May 23, 2024
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May 23, 2024
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The Jewish Learning Experience: A Different Kind of Holiday Season

“Behold the days are coming, that I will send a famine in the land, not a famine of bread, not a thirst for water, but of hearing the words of Hashem.” (Amos 8:11)

Ahhhh, the Yom Tov season. Family, friends, food and hopefully some spiritual inspiration. Who among us can forget the build-up from late night (or early morning) Selichos leading into Rosh Hashanah, followed by the holy day of Yom Kippur. Then the grand finale of Sukkos and Simchas Torah. We plan, shop, cook and navigate our way through hosting and (hopefully) being hosted. The echo of the shofar’s blast is still on our mind as we take our “New Year’s resolution” to do better and follow through with our teshuva. We have experienced the ultimate merging of spiritual and physical as we spend hours in shul davening, then go on to lavish family meals.

For some of our brothers and sisters, Rosh Hashanah was simply a Monday and Tuesday in the middle of September. The 23rd of September was not spent soul-searching and pleading forgiveness, but at work or at the mall drinking a refreshing iced coffee. How could it be that while we think of our own teshuva, invite our neighbors and celebrate joy, that we ignore the fact that others are not as fortunate as we? We are aware of Hashem’s gift of redemption and His closeness as we sit in the Sukkah, but not everyone has the advantage of a Jewish education. How can we reach out? What is there in our very insular community to reach out to others who may not even be aware of what it means to be close to Hashem?

In a corner of Teaneck, tucked away, was a warm and welcoming explanatory Rosh Hashanah and Yom Kippur service. The Jewish Learning Experience has not taken its responsibility to ensure that no fellow Jew is left behind lightly. For 30 years the JLE has done all that it can to reach out. This year, in the Ma’ayanot Yeshiva High School for Girls Beis Medrash, 200 unaffiliated Jews gathered to learn, daven and be inspired. With a few committed volunteers, they provided a wonderful davening with explicit explanations and commentaries. This allowed those who perhaps have not found a comfortable synagogue for themselves, to connect to their heritage and religion. Some are long-time JLE attendees; some came for the very first time. The shofar is blown to enable all those in attendance to fulfill the mitzvah, again blown by a JLE volunteer. Both days are followed by a kiddush, enabling the congregants a chance to socialize and connect with Rabbi David Pietruszka.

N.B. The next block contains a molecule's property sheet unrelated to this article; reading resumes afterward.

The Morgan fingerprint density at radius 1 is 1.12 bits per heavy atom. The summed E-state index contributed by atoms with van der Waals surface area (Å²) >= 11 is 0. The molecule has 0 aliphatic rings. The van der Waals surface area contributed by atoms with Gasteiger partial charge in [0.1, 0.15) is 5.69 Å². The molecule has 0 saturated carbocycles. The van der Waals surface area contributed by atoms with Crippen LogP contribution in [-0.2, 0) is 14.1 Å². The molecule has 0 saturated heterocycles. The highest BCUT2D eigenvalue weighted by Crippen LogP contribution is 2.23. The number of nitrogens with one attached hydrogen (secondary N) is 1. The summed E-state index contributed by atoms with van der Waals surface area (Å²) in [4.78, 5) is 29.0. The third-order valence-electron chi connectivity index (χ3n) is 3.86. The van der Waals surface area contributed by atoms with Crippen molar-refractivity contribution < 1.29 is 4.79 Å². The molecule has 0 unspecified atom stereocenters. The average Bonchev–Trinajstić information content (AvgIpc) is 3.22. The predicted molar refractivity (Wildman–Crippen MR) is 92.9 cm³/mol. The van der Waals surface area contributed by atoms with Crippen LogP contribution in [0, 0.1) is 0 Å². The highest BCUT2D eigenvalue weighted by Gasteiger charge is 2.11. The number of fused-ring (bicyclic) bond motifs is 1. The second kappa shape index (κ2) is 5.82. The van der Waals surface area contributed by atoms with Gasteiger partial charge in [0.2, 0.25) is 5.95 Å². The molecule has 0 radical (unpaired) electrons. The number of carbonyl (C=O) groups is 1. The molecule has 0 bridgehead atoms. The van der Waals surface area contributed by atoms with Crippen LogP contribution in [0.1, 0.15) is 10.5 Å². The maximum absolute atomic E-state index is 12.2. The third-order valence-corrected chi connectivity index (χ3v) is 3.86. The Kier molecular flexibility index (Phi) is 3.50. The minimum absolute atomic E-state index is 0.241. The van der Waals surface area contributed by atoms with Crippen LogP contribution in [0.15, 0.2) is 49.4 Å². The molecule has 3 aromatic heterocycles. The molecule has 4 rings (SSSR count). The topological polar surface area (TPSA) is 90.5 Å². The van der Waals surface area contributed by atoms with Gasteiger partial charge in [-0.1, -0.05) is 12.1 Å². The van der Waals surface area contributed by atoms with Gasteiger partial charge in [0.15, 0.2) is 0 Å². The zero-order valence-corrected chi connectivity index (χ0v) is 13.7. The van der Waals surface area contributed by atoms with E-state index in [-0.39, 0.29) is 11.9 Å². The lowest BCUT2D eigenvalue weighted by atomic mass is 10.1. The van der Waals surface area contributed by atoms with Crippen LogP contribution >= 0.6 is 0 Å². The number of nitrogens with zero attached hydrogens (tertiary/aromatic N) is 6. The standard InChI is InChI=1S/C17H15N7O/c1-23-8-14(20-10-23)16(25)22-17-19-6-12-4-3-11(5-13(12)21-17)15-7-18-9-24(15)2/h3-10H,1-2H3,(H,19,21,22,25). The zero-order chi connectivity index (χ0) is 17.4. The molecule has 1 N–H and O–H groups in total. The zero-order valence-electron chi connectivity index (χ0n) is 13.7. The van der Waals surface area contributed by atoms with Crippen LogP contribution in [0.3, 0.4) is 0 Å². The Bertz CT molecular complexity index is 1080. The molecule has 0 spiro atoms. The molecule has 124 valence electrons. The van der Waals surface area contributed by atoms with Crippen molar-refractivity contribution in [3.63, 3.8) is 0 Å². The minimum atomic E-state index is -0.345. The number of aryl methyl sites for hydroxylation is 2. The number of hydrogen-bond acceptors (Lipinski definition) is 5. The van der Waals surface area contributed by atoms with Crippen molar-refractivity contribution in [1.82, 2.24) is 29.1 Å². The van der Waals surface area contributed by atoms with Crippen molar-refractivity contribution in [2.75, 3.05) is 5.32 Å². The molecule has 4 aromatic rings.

On Yom Kippur, the JLE provided another explanatory service for Kol Nidrei, as well as Shacharis and Musaf on Yom Kippur morning. Once again, the services took place in Ma’ayanot. The minyan gives the participants a chance to learn about the tefillos, say yizkor and understand the meaning and significance of the day. Rabbi Pietruszka gives explanations as well as delivers heartfelt words of inspiration. The fact that the services are so well attended year after year is testament to two things: JLE provides a very warm and welcoming atmosphere that requires no previous knowledge of the prayers, and that there is a need for this kind of minyan in our community.

The big finale to the High Holiday season, a Sukkos party in the rabbi’s sukkah. On the Thursday of Chol Hamoed, all of the JLE participants were invited for dinner and divrei Torah. The highlight of the evening was the rabbi’s sons, who brought out their lulavim and esrogim and handed them over to any guest who wanted to make the bracha. The boys patiently and with good humor explained how to hold the arba minim, and recited the bracha with them. Jews, who may not have otherwise performed this simple mitzvah, had the chance. The rain did not deter the fun; it was moved into the rabbi’s home where a delicious Chinese dinner was served. Children ran around and laughed while the adults enjoyed a social gathering and words of Torah.

As we all come off of a Yom Tov season, holidays are designed to give us inspiration for the next few months. There is no better way to inspire one’s self than to help inspire others. Get involved with the special mitzvah of reaching out to fellow Jews. For further information about the JLE, contact Rabbi David Pietruszka at [email protected].

By Leah Pietruszka

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